JUNE 2023 | technology report | RADAR & EW
by Norbert Neumann
The radar upgrade is part of the wider B-52 modernisation programme that aims to keep the Stratofortress in the air until 2050 and beyond.
Above: Boeing has begun low-rate initial production of the new radar system for operational testing and evaluation. (Photo: US DoD)
Boeing has received the first USAF B-52 Stratofortress to begin upgrades as part of the Radar Modernization Program (RMP).
The company said the programme will give the heavy bomber ‘fighter-like’ radar capabilities by increasing navigation accuracy, targeting and tracking.
The new radar system will also provide new, high-resolution mapping and will be able to engage multiple targets simultaneously.
‘The B-52 brings unique, critical capabilities to the US Air Force as they move to a future two-bomber platform strategy,’ said Jennifer Wong, director of bomber programmes at Boeing.
‘By modernising the B-52 radar, we’re increasing the relevancy of the aircraft for the warfighter for close air support or strategic attack.’
Boeing began low-rate initial production of the new radar system for operational testing and evaluation following the on-schedule completion of the radar programme critical design review.
Work on B-52 modernisation takes place at Boeing sites in Oklahoma City and San Antonio.
RMP upgrades include a new, wide-band radome on the aircraft’s nose; two high-definition, touch-screen, large-area displays; two display sensor system processors that will connect the radar with other B-52 systems; two hand controllers and a modern active electronically scanned array radar.
The Stratofortress will go through a major modernisation programme to keep it in the air until at least 2050.
Other elements upgraded on the aircraft will include a new Rolls-Royce engine under the Commercial Engine Replacement Programme (CERP), James Detwiler, VP of Boeing mobility, surveillance & bombers business development told reporters in May during a press trip to the company’s St Louis facility.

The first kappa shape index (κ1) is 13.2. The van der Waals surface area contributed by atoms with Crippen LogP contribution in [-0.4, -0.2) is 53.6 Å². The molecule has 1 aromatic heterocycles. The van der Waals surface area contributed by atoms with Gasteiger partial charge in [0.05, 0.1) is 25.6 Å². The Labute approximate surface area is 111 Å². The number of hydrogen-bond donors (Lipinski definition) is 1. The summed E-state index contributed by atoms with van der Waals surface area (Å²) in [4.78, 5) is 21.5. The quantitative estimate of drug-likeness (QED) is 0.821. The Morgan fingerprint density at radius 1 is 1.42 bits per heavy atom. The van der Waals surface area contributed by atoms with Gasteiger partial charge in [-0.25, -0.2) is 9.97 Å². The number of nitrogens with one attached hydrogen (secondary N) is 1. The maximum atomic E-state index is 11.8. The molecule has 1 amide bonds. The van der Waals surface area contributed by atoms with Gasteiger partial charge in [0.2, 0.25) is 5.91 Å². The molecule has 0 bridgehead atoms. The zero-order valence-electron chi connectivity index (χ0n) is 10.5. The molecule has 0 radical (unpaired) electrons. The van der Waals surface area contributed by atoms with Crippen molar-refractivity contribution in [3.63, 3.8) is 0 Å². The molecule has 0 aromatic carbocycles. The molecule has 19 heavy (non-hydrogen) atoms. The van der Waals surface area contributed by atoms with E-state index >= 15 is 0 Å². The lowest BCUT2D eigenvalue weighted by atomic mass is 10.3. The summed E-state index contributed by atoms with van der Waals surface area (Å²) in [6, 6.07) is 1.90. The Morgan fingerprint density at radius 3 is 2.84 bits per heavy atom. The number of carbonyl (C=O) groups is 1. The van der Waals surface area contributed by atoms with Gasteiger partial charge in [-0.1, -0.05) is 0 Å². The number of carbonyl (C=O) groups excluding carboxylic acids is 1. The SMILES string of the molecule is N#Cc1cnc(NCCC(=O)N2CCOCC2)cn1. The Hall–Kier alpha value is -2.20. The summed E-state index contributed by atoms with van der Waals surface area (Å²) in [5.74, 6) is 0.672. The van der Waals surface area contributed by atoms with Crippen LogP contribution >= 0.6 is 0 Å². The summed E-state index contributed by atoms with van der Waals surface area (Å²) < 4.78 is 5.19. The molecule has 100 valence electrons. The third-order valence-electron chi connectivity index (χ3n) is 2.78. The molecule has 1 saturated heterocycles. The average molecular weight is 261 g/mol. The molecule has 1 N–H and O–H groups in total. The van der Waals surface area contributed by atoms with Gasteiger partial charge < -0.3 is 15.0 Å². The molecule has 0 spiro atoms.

Boeing will be responsible for integrating the engine on the airframe.
‘It will receive a more digital cockpit, a new electrical power generation capability, and, of course, any structural strengthening provision required to keep this aircraft operating for literally decades to come,’ Detwiler said.
Next article below > Royal Navy experiments ship Patrick Blackett gets into its stride
June 2023 | technology report | RADAR & Ew
by Harry Lye
Having already embarked two experimental capabilities and achieved certification, the UK RN's research ship XV Patrick Blackett is expanding the horizon for the navy's efforts to test and trial new technologies.
Above: XV Patrick Blackett alongside HMS President in London. (Photo: author)
Moored in London, the UK RN's XV Patrick Blackett – owned by its internal technology and lethality accelerator NavyX – is a Swiss Army knife for the navy in its efforts to test, trial and develop new technologies for the current and future fleet.
Speaking to Shephard from the bridge, CO Cdr Michael Hutchinson said the vessel recognised that the navy had struggled with having a dedicated platform for experimentation.
Before procuring the ship from Damen and fitting it out for trials and experimentation, the RN had trialled new capabilities onboard operational warships, which with pressing schedules, made finding time to do so a challenge.
Since arriving in the UK last July, the ship – set apart from other vessels by its black paint scheme – has already embarked two experiments, one looking at counter-UAS capabilities and another navy PODS capability showcased during the recent visit to London.
Above: XV Patrick Blackett's aft deck features a crane, hardpoints for securing containers and direct connection to a trials office. (Photo: author)
Adapted from a Damen 4008 Fast Crew Supply Ship, Patrick Blackett was fitted out by the navy for experimentation, with a dedicated trials office and a modular space with three screens for presenting experimentation results.